In Bipartisan Moment, House Passes SMR Advancement Bill

The bipartisan-sponsored Advanced Nuclear Technology Act of 2017 and was passed in the House of Representatives with a voice vote on Monday this week, leading the way for passage of other motions that promote nuclear power through rule changes, according to media sources.

IMSR designThe Advanced Nuclear Technology Act (H.R. 590) is a holdover from the previous congressional session. "Advanced nuclear technology will play an important role in helping the United States maintain its role as a global energy leader," said one of the bill's sponsors, Rep. Bob Latta, (R-Ohio).

"We believe trailblazing the advance of nuclear energy technology, including Generation Three Plus Small Modular Reactors, Non-Light Water Reactor, advanced reactors and fusion reactors is one of the key imperatives for U.S. market competitiveness,” said David Blee, executive director of the U.S. Nuclear Infrastructure Council.

Modular reactor technology has already had a noteworthy month. In the second week of January, NuScale hand-delivered (it was on a disc) a nearly 12,000-page plans for its small modular reactor design to the U.S. Nuclear Regulatory Commission for review, a first for the industry. This week, Terrestrial Energy announced it had informed regulatory agency of its plans to license a small modular reactor for commercial use in the United States. The company has said the application for NRC approval would be ready by October 2019. This week's announcement centered on the company's readiness to begin working directly with regulators to prepare that application.

The bill's passed in the House this week are aimed at streamlining the process. NuScale has said it has already spent $500 million preparing its application for a SMR. But regulatory hurdles are a major reason the company estimates the first SMR that it can have running won't be switched on until sometime in 2026.

The American Action Forum estimates that the industry spends $4.2 million every year to keep up with paperwork required by regulators. Plants then spend an average of $14 million on government feels and $4.4 million on security mandates, the Daily Caller reported this week.

How much of that will change during the Trump administration is hard to say at this point. President Trump has said he is pro-nuclear power, but he has not given specific details as to what that entails.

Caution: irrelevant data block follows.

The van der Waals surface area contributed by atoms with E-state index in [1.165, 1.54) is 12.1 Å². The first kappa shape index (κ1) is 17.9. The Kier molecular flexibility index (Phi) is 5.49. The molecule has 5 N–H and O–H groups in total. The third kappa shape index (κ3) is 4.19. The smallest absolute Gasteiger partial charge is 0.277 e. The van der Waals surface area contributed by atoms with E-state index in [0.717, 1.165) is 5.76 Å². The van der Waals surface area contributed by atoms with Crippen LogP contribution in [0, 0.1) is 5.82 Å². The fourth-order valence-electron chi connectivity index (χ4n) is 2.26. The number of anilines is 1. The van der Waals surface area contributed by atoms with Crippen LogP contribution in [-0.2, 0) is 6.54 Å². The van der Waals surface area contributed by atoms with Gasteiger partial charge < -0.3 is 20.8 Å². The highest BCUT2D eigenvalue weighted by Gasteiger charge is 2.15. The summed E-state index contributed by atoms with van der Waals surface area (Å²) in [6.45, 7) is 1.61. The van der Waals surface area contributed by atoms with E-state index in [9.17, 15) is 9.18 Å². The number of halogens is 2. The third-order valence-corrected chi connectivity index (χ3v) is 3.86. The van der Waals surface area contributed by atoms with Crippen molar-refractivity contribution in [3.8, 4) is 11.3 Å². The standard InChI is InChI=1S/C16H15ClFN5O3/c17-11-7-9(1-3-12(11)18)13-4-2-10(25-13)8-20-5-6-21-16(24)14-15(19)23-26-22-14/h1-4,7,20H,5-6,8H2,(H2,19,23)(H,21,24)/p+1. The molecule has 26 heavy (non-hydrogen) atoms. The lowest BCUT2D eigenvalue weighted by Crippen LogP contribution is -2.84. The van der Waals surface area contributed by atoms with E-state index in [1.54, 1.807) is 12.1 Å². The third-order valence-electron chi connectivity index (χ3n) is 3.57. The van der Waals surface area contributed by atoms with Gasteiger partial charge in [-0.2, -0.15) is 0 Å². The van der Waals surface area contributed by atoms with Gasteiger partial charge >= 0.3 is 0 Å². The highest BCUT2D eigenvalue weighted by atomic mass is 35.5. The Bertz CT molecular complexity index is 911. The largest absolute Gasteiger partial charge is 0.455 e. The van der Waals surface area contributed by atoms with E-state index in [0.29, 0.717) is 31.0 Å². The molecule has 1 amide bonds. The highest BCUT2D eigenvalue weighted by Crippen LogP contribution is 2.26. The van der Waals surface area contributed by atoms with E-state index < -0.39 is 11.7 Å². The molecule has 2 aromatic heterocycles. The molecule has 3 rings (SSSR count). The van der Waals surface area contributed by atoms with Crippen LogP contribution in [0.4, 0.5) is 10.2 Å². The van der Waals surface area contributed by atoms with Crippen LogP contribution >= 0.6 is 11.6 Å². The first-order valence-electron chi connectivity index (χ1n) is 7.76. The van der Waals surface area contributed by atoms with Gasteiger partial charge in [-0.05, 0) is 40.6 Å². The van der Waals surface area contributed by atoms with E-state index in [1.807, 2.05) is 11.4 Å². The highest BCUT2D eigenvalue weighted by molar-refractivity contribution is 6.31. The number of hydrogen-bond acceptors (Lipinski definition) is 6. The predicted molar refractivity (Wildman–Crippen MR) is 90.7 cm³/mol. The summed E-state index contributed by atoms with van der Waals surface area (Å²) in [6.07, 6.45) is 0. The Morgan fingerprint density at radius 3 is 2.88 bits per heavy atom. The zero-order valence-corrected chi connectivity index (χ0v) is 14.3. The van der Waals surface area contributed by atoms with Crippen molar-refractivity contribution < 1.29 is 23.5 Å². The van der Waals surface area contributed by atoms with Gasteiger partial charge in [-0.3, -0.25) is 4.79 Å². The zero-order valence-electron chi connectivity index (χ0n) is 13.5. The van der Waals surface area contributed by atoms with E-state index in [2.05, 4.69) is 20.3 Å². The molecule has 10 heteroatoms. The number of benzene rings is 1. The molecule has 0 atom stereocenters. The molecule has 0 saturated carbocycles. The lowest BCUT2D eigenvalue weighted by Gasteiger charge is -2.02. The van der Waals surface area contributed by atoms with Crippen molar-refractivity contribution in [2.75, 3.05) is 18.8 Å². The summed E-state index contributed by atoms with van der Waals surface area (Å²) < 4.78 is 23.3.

The bill that passed in Congress notes that nuclear power industry “generate(s) billions of dollars in national economic activity,” as well as supplying the country with about 60 percent of its carbon emissions free electricity generation.

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  • Anonymous
    Anonymous

    With respect, looks more like "pork" for government labs and universities. Also, smacks of an extortion racket as private firms are required to use government labs & universities to get help. We are going to urge Trump to veto a bill that continues the notion that only "big government" is the source of innovation.

  • Anonymous
    Anonymous

    US should do a crash program for MSRs and keep China from walking away with our design and owning global control of cheap, easy to build, nuclear energy.  www.egeneration.org

  • Anonymous
    Anonymous

    Thorium is the answer.

  • Anonymous
    Anonymous

    Trump actions are to expand Big Oil, including making president of Exxon/Mobil on his cabinet, and expanding Wall Street influence (6 of his cabinet). Trump advisors want abolish environmental protections, easier for fossil fuel companies to pollute and not clean up.

    Molten Salt Reactors, salt cooled (no high water pressure, no steam containment, no loss of coolant accidents) and molten fueled (over 99% fuel use, vs 2% for LWR solid fuel), demonstrated in 1960s, killed by fossil fuel advisors/funders to USA Congress. Cost less and environmentally safer, than solid fueled water cooled reactors, much less health danger than coal. See liquidfluoridethoriumreactor.glerner.com/